The Sanctity of the Marriage Bed.
By St. Francis De Sales:
THE marriage bed should be undefiled, as the Apostle tells us, i.e. pure, as it was when it was first instituted in the earthly Paradise, wherein no unruly desires or impure thought might enter. All that is merely earthly must be treated as means to fulfil the end God sets before His creatures. Thus we eat in order to preserve life, moderately, voluntarily, and without seeking an undue, unworthy satisfaction therefrom. "The time is short," says S. Paul; "it remaineth that both they that have wives be as though they had not, and they that use this world, as not abusing it."
Let every one, then, use this world according to his vocation, but so as not to entangle himself with its love, that he may be as free and ready to serve God as though he used it not. S. Augustine says that it is the great fault of men to want to enjoy things which they are only meant to use, and to use those which they are only meant to enjoy. We ought to enjoy spiritual things, and only use those which are material; but when we turn the use of these latter into enjoyment, the reasonable soul becomes degraded to a mere brutish level.
PURITY is the lily among virtues--by it men approach to the Angels. There is no beauty without purity, and human purity is chastity. We speak of the chaste as honest, and of the loss of purity as dishonour; purity is an intact thing, its converse is corruption. In a word, its special glory is in the spotless whiteness of soul and body.
No unlawful pleasures are compatible with chastity; the pure heart is like the mother of pearl which admits no drop of water save that which comes from Heaven,--it is closed to every attraction save such as are sanctified by holy matrimony. Close your heart to every questionable tenderness or delight, guard against all that is unprofitable though it may be lawful, and strive to avoid unduly fixing your heart even on that which in itself is right and good.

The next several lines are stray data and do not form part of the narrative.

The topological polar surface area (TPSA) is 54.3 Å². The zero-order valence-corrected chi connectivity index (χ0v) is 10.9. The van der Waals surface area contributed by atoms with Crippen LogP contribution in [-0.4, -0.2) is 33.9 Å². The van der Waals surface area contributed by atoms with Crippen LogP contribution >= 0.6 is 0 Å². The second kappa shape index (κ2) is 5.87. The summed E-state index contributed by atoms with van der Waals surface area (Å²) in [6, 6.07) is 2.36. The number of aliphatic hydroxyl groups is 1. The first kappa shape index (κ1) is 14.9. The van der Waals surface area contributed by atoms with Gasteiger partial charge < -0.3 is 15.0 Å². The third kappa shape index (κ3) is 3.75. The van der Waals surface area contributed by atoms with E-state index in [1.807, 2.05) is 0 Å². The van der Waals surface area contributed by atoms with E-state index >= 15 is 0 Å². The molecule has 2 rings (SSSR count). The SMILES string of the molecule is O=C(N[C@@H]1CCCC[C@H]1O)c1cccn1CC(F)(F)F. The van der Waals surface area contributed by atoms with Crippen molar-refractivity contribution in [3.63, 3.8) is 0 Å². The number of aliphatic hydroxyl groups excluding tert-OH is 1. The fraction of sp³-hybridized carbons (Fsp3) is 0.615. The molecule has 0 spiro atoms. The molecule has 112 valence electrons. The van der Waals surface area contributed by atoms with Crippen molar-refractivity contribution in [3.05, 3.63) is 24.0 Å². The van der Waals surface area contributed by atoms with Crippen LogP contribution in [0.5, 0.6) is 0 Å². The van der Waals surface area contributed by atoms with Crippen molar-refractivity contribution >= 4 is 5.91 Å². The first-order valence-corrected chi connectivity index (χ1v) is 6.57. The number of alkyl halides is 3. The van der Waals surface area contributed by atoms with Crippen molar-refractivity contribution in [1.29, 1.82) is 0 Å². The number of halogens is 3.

Every one has great need of this virtue: those living in widowhood need a brave chastity not only to forego present and future delights, but to resist the memories of the past, with which a happy married life naturally fills the imagination, softening and weakening the will. Saint Augustine lauds the purity of his beloved Alipius, who had altogether forgotten and despised the carnal pleasures in which his youth was passed. While fruits are whole, you may store them up securely, some in straw, some in sand or amid their own foliage, but once bruised there is no means of preserving them save with sugar or honey. Even so the purity which has never been tampered with may well be preserved to the end, but when once that has ceased to exist nothing can ensure its existence but the genuine devotion, which, as I have often said, is the very honey and sugar of the mind.
The unmarried need a very simple sensitive purity, which will drive away all over-curious thoughts, and teach them to despise all merely sensual satisfactions. The young are apt to imagine that of which they are ignorant to be wondrous sweet, and as the foolish moth hovers around a light, and, persisting in coming too near, perishes in its inquisitive folly, so they perish through their unwise approach to forbidden pleasures. And married people need a watchful purity whereby to keep God ever before them, and to seek all earthly happiness and delight through Him Alone, ever remembering that He has sanctified the state of holy matrimony by making it the type of His own union with the Church.
The Apostle says, "Follow peace with all men, and holiness, without which no man shall see the Lord:" by which holiness he means purity. Of a truth, my son , without purity no one can ever see God; nor can any hope to dwell in His tabernacle except he lead an uncorrupt life; and our Blessed Lord Himself has promised the special blessing of beholding Him to those that are pure in heart.